💼💰 “Musk’s Twitter in the Hot Seat: Big Money and Poop Emojis on the Severance Severing Spree?”
Ex-Twitter employees, in their new class-action lawsuit, claim Elon Musk’s Twitter is stiffing them on severance payments after the mass layoffs last November. They say the company’s cut in the severance pay is not keeping up with the promises made, with the difference amounting to a staggering $500 million. In response, Twitter’s eloquent reply was a poop emoji. 💩💔
Are you sitting down? Good, because things are getting messy in the world of Twitter and its quirky owner, Elon Musk. Fresh from the oven of legal battles is a lawsuit claiming that Musk’s version of Twitter played Scrooge with severance packages to its former employees. Remember the mass layoffs last November? Now, the laid-off are firing back.
Courtney McMillian, a former Twitter HR leader, has taken the mantle to represent the ex-employees. She claims Twitter made sugary promises about its severance plan, particularly to senior employees, in an attempt to retain workers during Musk’s takeover. According to the allegations, Twitter had guaranteed the senior lot six months of base pay plus a week’s pay for every year of service, along with other benefits. 📝💼
But plot twist: the axed workers got a lump sum equivalent to three months’ pay, taking into account the state and federally mandated notice periods. The shortfall? A cool half a billion dollars. Yeah, you read it right. 💰😲
Musk, having trimmed Twitter’s workforce by a whopping 80% since the takeover, seems to be on a bit of a severance severing spree. The latest lawsuit adds to a string of legal actions brought against Twitter by its former employees over severance-related claims. Over 1,500 ex-employees have filed arbitration claims. All this action against the backdrop of an automated poop emoji response from Twitter’s PR – classy, huh? 🚽💩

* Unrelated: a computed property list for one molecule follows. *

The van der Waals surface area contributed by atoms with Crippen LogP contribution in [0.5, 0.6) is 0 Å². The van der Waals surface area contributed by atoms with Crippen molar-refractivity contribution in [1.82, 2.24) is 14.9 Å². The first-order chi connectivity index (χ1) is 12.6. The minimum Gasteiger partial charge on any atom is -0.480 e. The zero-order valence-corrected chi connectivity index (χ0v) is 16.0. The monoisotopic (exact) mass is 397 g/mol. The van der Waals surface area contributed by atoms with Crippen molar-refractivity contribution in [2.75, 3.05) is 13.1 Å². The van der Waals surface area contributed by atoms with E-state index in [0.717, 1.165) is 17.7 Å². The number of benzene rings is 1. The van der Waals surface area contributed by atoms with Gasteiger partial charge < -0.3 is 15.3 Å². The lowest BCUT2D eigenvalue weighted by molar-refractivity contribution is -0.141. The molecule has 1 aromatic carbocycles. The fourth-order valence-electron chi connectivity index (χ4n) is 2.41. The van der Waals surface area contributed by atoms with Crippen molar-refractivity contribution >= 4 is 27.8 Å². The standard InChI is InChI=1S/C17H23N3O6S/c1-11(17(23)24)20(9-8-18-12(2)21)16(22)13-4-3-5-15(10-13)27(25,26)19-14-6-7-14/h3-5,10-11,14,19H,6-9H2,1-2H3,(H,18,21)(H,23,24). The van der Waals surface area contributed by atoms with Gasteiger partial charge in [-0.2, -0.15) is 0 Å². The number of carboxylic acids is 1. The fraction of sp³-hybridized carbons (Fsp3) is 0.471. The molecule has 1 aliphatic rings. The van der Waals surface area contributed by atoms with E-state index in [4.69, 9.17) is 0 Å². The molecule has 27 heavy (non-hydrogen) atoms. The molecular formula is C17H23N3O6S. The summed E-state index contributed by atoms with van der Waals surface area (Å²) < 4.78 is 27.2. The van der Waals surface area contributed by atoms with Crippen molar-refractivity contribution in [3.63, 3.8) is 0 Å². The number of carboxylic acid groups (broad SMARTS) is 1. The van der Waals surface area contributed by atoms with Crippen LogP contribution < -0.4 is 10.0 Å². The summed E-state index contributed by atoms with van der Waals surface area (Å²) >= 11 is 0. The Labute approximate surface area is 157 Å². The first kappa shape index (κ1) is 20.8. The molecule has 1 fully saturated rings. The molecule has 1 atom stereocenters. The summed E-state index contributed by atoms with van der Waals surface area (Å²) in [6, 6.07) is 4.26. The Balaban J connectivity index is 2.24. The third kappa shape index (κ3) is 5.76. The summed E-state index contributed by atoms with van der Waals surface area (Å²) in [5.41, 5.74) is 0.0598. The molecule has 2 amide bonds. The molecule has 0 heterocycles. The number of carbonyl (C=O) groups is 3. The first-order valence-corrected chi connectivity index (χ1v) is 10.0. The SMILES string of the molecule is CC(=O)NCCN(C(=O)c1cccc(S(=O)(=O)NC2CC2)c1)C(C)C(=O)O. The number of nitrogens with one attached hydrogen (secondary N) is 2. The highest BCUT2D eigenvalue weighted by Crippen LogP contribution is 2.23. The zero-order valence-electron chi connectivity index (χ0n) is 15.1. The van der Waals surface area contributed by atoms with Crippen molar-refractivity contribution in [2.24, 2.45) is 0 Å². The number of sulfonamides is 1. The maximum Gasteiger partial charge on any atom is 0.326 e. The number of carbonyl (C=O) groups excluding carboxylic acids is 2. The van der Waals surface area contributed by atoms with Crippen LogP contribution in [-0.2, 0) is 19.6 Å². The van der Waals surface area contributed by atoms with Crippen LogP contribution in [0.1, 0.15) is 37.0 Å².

Here’s a real kicker: the suit is looking for a loophole to avoid Twitter’s arbitration agreement. The argument is that the lawsuit relies on a federal law, the Employee Retirement Income Security Act (ERISA), which they say is exempt from Twitter’s arbitration rules. If the suit is granted class action status, it means that ex-employees may be able to jump onboard the lawsuit, irrespective of whether they’ve signed the arbitration agreement or not. 🏛️📚
In a riveting turn of events, this latest case is just another raindrop in Twitter’s thunderstorm of lawsuits. Claims from vendors, landlords, and business partners over unpaid dues, copyright infringement allegations from music publishers, and now, a threat to sue Meta over its rival platform, Threads, are all piling up on Twitter’s legal plate.
As Elon Musk’s Twitter navigates this tumultuous sea of litigations, what do you think of its response? Do you think Twitter’s “poop emoji reply” 🚽💩 was an appropriate reaction? Is the funny businessman just trying to lighten the situation or is he brushing off a serious matter with emoji humor? And more importantly, will this wave of legal battles spark a change in the company’s severance pay policy or simply serve as a costly lesson for Twitter? 🤔💥